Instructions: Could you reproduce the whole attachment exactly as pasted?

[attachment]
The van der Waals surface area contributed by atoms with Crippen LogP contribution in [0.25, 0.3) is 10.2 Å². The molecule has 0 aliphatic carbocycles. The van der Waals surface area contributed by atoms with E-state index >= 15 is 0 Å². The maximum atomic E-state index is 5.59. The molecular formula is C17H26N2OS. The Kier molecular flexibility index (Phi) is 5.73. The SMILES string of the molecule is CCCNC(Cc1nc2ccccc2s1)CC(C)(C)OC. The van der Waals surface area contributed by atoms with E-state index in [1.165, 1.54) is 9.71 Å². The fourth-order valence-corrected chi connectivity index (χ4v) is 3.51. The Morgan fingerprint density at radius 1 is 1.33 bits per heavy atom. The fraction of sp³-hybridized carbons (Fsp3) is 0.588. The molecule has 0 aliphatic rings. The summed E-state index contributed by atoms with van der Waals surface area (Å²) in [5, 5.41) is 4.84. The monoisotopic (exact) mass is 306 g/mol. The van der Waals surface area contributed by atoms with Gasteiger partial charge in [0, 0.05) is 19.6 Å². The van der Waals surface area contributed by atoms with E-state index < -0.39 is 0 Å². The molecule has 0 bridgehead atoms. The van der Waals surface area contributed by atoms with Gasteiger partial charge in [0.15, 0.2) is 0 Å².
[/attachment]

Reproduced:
The van der Waals surface area contributed by atoms with Crippen LogP contribution in [0.25, 0.3) is 10.2 Å². The molecule has 0 aliphatic carbocycles. The van der Waals surface area contributed by atoms with E-state index >= 15 is 0 Å². The maximum atomic E-state index is 5.59. The molecular formula is C17H26N2OS. The Kier molecular flexibility index (Phi) is 5.73. The SMILES string of the molecule is CCCNC(Cc1nc2ccccc2s1)CC(C)(C)OC. The van der Waals surface area contributed by atoms with E-state index in [1.165, 1.54) is 9.71 Å². The fourth-order valence-corrected chi connectivity index (χ4v) is 3.51. The Morgan fingerprint density at radius 1 is 1.33 bits per heavy atom. The fraction of sp³-hybridized carbons (Fsp3) is 0.588. The molecule has 0 aliphatic rings. The summed E-state index contributed by atoms with van der Waals surface area (Å²) in [5, 5.41) is 4.84. The monoisotopic (exact) mass is 306 g/mol. The van der Waals surface area contributed by atoms with Gasteiger partial charge in [0, 0.05) is 19.6 Å². The van der Waals surface area contributed by atoms with E-state index < -0.39 is 0 Å². The molecule has 0 bridgehead atoms. The van der Waals surface area contributed by atoms with Gasteiger partial charge in [0.15, 0.2) is 0 Å².